The JavaScript blog.


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Live Reloading Chrome Apps, Chrome Extensions with React, sendMessage Tutorial

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Live Reloading Chrome Apps

The Chrome Store itself is a pile of rubbish apps with very few exceptions.

Working with Chrome extensions and apps is pleasant enough in some ways -- the JavaScript APIs are generally intuitive, and you can make native-feeling UIs without too much effort. However, the development experience feels a little bit dated and painful in places.

Konstantin Raev sent in Live Reloading Chrome Apps, an article about using Gulp with Chrome apps. It shows how live reloading isn't as easy as it could be, and how to fix it. There's also a full example on GitHub: bestander / clock-chrome-app-livereload-example.

Creating Chrome Extensions with React

Brandon Tilley sent in Creating Chrome Extensions with React:

If you're into client-side web development to any extent, you've probably heard of Facebook's React library. I was working on a Chrome extension, and decided to see how well React fit in to the development I was doing.

He also uses Browserify as well, which I'm interested in because I tried using RequireJS for sharing code between Chrome extensions and Firefox add-ons, and I struggled to get it to work in Firefox. My Firefox add-ons are using the Jetpack SDK rather than the old XUL way.

Passing data around in Chrome extensions

Passing data around in Chrome extensions by Erica Salvaneschi is an introduction to using chrome.runtime.sendMessage and addListener:

We wanted to get data from the current web page and then use it to populate a form that appears in a new window. It was easy to create a context menu item that triggered an event, but sending data based on the current page to the new window wasn't obvious.

You might find this useful if you're just getting into Chrome extensions and want more concrete examples than what Google provides.


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Gbone.js, Writing Browser Extensions, Font.js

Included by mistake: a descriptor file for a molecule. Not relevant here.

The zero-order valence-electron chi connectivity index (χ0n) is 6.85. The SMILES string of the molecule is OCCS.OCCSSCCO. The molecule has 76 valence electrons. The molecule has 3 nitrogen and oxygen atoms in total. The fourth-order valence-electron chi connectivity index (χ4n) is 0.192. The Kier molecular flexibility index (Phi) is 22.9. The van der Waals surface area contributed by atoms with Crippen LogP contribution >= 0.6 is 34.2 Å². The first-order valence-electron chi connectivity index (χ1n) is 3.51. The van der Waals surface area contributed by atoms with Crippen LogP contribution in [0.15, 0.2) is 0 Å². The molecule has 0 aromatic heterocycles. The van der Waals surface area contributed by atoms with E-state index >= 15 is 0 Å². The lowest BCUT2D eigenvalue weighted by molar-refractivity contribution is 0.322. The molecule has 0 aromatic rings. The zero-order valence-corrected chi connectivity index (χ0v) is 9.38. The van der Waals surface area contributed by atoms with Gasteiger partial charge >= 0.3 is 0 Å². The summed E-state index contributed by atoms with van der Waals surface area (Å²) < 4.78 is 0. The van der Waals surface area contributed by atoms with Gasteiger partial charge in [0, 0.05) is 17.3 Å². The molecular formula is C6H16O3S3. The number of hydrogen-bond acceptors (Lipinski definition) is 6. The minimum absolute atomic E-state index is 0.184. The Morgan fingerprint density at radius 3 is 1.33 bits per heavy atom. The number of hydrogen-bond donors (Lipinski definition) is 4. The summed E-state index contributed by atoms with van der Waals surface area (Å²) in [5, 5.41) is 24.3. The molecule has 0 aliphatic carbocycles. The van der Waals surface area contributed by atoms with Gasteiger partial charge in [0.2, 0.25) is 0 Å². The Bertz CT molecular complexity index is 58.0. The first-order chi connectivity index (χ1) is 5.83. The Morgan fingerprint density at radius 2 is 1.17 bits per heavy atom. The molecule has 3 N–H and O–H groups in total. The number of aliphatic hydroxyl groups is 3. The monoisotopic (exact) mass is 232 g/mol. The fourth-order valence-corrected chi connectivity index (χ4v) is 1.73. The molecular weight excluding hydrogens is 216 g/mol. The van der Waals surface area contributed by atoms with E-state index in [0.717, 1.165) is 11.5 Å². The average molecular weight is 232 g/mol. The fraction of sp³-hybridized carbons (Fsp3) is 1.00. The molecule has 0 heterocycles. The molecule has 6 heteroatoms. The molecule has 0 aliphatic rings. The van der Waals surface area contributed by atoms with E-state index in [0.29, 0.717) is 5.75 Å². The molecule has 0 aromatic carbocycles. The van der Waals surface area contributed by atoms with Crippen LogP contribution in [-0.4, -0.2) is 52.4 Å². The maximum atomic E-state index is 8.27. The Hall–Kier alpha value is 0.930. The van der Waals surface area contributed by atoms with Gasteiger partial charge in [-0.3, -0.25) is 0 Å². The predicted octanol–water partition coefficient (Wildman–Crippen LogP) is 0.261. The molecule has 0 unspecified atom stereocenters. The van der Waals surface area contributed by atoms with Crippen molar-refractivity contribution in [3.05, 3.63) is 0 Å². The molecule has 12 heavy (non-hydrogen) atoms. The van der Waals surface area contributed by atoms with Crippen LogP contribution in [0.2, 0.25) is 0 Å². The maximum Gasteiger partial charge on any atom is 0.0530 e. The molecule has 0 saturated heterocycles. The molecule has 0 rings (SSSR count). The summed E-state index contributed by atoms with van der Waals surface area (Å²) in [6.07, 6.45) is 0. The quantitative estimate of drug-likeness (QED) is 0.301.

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Gbone.js (License: MIT) by Gobhi Theivendran is a framework built on top of Backbone.js for building mobile applications, inspired by Spine Mobile. It contains several classes that extend Backbone's classes to make it easier to build mobile applications. For example, Gbone.Stage contains multiple Gbone.Panels, and the panels are managed internally by a panel manager. They have a default skeleton like this:

<div class="container">  

Panels can be activated and deactivated, animated using a transition. Only one stage and panel can be active at one time, so the end result is similar to native Android and iOS interfaces.

There's a Gbone.js demo app, which is a rewrite of currency.io. Gbone.js works with both jQuery and Zepto.

Writing Browser Extensions - Comparing Firefox, Chrome and Opera

Writing Browser Extensions - Comparing Firefox, Chrome and Opera by Parashuram Narasimhan explores writing a browser extension for multiple browsers. The author covers a lot of topics, including manifest files, background processes, message passing, and debugging.

This tutorial is based on Parashuram's experiences writing the MediaPlus, so some of the coverage is specific to that, but it's general enough to get a good overview of how difficult it is to support all of the major browsers with a single extension.


Font.js (GitHub: Pomax / Font.js, License: MIT) by Mike Kamermans is a font API for client-side JavaScript. Fonts can be loaded on demand, and an onload callback will run once the font has been loaded:

var font = new Font();

font.onload = function() {  
  // The new font has loaded

font.src = 'http://example.com/font.ttf';  

Metrics for a font can be accessed. For example, font.metrics.leading will give the line height.


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Node Roundup: TermKit, service.js, Writing Node Extensions

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TermKit (License) by Steven Wittens is a "next gen" command-line interface. It currently
runs on Mac OS X, and is written using Node and Objective-C. I feel like
it's closer to something like Quicksilver
than a typical terminal client -- but it may shape up to be something
pretty compelling for general use.

When I first saw TermKit I thought Steven had used some kind of
incredible Node/Cocoa library, but it's actually a clever mix of Node
and WebKit. This seems like a good way to build native-feeling Mac apps
with Node, in a similar way to how WebKit Inspector is built.

The most interesting thing about this project is it attempts to build on
some of the conventions of terminal emulators, but explores embedding
GUI concepts into the terminal -- code is displayed with syntax
highlighting, and images are previewed automatically. Although it's
early stages for this project there are some extremely encouraging ideas
on display.


service.js by Cal Henderson builds on daemon.node (npm:
daemon) to provide an easy way of turning Node scripts into init.d daemons:


    lockFile: '/var/run/my_app.pid',
    logFile : '/var/log/my_app.log',

This preamble sets up the necessary requirements for the script to
function as an init script.

Writing Node Extensions

In How to write your own native Node.js
Olivier Lalonde explains the steps necessary to use
libnotifymm.h from Node.

Writing a native Node extension can be cumbersome and verbose at times but it is well worth the hard earned bragging rights!

It'll take a bit of C++ and waf
knowledge to really appreciate what's going on, but it does demonstrate
that writing extensions for native libraries is within the reaches of
mere mortals (rather than wizards).